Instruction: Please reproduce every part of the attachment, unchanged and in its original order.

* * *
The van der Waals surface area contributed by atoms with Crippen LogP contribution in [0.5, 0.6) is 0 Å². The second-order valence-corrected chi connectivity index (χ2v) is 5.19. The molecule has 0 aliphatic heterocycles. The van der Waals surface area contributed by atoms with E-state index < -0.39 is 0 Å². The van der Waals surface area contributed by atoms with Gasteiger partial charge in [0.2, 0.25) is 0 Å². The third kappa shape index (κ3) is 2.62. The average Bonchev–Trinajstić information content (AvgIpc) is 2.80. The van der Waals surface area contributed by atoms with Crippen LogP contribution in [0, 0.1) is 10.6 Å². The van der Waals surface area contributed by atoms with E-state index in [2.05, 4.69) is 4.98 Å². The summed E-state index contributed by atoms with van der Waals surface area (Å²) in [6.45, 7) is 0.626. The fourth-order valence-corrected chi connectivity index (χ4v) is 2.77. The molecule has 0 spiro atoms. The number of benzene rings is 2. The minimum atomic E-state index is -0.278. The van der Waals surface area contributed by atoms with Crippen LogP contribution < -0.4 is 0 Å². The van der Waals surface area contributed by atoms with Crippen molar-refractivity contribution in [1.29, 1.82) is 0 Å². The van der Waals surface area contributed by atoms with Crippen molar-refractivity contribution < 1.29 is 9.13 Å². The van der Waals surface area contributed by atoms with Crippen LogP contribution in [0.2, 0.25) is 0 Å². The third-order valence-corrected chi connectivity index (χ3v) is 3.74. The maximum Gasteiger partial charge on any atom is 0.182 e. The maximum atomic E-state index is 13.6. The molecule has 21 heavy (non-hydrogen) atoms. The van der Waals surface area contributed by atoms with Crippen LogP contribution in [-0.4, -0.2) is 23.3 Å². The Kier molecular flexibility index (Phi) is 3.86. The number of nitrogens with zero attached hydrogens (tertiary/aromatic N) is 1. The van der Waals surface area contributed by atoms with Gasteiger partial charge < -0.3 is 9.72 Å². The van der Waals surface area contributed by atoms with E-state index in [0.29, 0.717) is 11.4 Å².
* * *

The van der Waals surface area contributed by atoms with Crippen LogP contribution in [0.5, 0.6) is 0 Å². The second-order valence-corrected chi connectivity index (χ2v) is 5.19. The molecule has 0 aliphatic heterocycles. The van der Waals surface area contributed by atoms with E-state index < -0.39 is 0 Å². The van der Waals surface area contributed by atoms with Gasteiger partial charge in [0.2, 0.25) is 0 Å². The third kappa shape index (κ3) is 2.62. The average Bonchev–Trinajstić information content (AvgIpc) is 2.80. The van der Waals surface area contributed by atoms with Crippen LogP contribution in [0, 0.1) is 10.6 Å². The van der Waals surface area contributed by atoms with E-state index in [2.05, 4.69) is 4.98 Å². The summed E-state index contributed by atoms with van der Waals surface area (Å²) in [6.45, 7) is 0.626. The fourth-order valence-corrected chi connectivity index (χ4v) is 2.77. The molecule has 0 spiro atoms. The number of benzene rings is 2. The minimum atomic E-state index is -0.278. The van der Waals surface area contributed by atoms with Crippen LogP contribution < -0.4 is 0 Å². The van der Waals surface area contributed by atoms with Crippen molar-refractivity contribution in [1.29, 1.82) is 0 Å². The van der Waals surface area contributed by atoms with Crippen molar-refractivity contribution < 1.29 is 9.13 Å². The van der Waals surface area contributed by atoms with Crippen LogP contribution in [0.2, 0.25) is 0 Å². The third-order valence-corrected chi connectivity index (χ3v) is 3.74. The maximum Gasteiger partial charge on any atom is 0.182 e. The maximum atomic E-state index is 13.6. The molecule has 21 heavy (non-hydrogen) atoms. The van der Waals surface area contributed by atoms with Crippen LogP contribution in [-0.4, -0.2) is 23.3 Å². The Kier molecular flexibility index (Phi) is 3.86. The number of nitrogens with zero attached hydrogens (tertiary/aromatic N) is 1. The van der Waals surface area contributed by atoms with Gasteiger partial charge < -0.3 is 9.72 Å². The van der Waals surface area contributed by atoms with E-state index in [0.29, 0.717) is 11.4 Å².